Rajaram's PILTDOWN horse / horse bones

Michael Witzel witzel at FAS.HARVARD.EDU
Fri Aug 4 05:24:47 UTC 2000

Prof. Vassilkov certainly is right in pointing out that the 'feeding
trough' in front of
Rajaram's "Horse" is a figment of his imagination, or rather his photoshop
manipulation abilities.

> In the Figure 7.1a ("The Horse Seal")  ...  "feeding trough".
>... on the ground *before* an animal,  *at its feet*. ...      resembles
>in its siluette
>an old-fashioned telephone set with conical base and the reciever lying
>across its

OF COURSE,  nothing of this sort in the same seal =  Mackay 453 (1937)  and
= Parpola 772 (1991), see  S. Farmer:

and cf. my enlarged picture from Parpola (scroll down:)

The telephone-like trough is part of the clearly BROKEN OFF SECTION of the

>But this specific form appears in front of some animals exclusively,...
>almost exclusively *on the copper tablets*, not on the seals.

Same in the copper plates in Pakistani collections, see: SGM Shah and A.
Parpola,   Vol. 2,  Coll. from Pakistan: p. 204-216 and in a few more.
(Except, for the male hare on these copper plates that stands in front of a
bunch of grass....!)

>It is quite possible that this particular "telephone" shape of the
>trough was predetermined by the material (copper) and the technique of

Indeed, on seals we usually have  the larger "stand"in front of animals. Of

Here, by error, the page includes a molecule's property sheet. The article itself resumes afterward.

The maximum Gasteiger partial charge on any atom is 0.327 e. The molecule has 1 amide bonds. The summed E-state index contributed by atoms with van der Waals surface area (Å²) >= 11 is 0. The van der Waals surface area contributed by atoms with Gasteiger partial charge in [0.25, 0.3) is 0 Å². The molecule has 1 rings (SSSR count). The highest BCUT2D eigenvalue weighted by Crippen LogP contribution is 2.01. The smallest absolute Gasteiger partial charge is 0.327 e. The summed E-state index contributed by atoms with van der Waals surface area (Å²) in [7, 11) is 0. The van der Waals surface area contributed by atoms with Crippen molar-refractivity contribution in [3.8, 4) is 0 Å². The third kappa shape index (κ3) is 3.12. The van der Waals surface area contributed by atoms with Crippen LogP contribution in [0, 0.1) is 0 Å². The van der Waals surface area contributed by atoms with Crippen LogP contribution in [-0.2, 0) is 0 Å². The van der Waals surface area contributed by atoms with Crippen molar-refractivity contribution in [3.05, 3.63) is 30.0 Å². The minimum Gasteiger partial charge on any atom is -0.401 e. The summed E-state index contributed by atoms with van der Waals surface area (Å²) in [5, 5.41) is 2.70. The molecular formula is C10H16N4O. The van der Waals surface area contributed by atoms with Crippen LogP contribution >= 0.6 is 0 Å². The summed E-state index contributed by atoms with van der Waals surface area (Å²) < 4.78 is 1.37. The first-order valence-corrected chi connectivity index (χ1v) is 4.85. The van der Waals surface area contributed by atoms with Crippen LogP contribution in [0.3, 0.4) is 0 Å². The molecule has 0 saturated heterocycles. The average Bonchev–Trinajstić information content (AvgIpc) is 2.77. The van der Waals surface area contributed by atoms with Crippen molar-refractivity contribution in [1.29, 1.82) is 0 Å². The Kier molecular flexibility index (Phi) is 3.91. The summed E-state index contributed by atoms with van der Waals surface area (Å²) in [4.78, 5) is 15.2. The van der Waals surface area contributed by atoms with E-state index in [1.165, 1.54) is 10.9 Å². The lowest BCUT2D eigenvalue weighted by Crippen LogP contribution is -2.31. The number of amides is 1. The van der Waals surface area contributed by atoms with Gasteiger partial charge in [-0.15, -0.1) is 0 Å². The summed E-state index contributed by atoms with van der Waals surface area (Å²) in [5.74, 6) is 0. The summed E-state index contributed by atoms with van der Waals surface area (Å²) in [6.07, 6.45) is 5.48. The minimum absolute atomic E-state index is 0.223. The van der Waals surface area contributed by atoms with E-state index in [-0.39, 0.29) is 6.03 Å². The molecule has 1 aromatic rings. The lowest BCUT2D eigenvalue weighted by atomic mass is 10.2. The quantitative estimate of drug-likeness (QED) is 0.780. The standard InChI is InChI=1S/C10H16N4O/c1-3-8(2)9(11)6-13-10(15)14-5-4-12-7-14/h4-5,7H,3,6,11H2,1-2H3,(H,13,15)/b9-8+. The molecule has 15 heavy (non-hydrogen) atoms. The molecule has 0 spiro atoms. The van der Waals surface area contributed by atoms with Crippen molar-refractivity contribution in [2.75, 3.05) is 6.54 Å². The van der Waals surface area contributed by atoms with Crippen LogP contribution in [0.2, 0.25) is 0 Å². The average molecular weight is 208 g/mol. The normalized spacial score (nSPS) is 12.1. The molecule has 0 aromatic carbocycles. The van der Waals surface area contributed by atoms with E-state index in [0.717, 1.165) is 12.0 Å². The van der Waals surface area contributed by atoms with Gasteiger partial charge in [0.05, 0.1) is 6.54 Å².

course, with some exceptions, for example, the regular bull in front of a
feeding trough in Vol.2, p. 110-114
(M 1080-1097) or in vol. 1, p. 58-70 on and off: bull and even a tiger (M

Therefore, we must agree with Prof. Vassilkov:

>  ..Rajaram did not stop at playing with shades and contrasts. He
>also put in the lower right corner of the picture the "telephone-shaped"
> an unknown creature, the Piltdown man is discovered! ...

Add to all of this his "ingenuity" in finding inscriptions that "mention"

No horses attested in the  Indus civ., see:


Patricia Meredith Greer <pmg6s at CMS.MAIL.VIRGINIA.EDU> asked:

>Can we as decisively discredit Rajaram's claim that horse
>bones are present at every strata of the IVC?

NONE at all see:

Meadow, R. H. and Patel, A.
A Comment on "Horse Remains from Surkodata" by Sòndor Bokonyi.
South Asian Studies 13, 1997,  308-315

(ref. to Bokonyi's paper in the same volume).

cf. also:
Meadow 1998, The Review of Archaeology, The Transition to Agriculture in
the Old World,  19, 1998, (Special Issue  ed. by Ofer Bar-Yosef), 12-21.

Bökönyi thought that he could find horse bones in at least that *one* Indus
site, but see above.

And note that "horse bones" identified so far belong either to the onager =
half-ass = khor = hemione or to horses from UNSTRATIFIED or badly reported
sites and levels.

The first well-attested horse bones are from the Kachi plains in E.
Baluchistan (already in the Indus plains) only at 1700 BCE...

which explains Rajaram's eagerness to find an Indus horse, hook by crook!

Cheers, MW

Michael Witzel
Department of Sanskrit & Indian Studies, Harvard University
2 Divinity Avenue, Cambridge MA 02138, USA

ph. 1- 617-496 2990 (also messages)
home page:  http://www.fas.harvard.edu/~witzel/mwpage.htm

Elect. Journ. of Vedic Studies:  http://www1.shore.net/~india/ejvs

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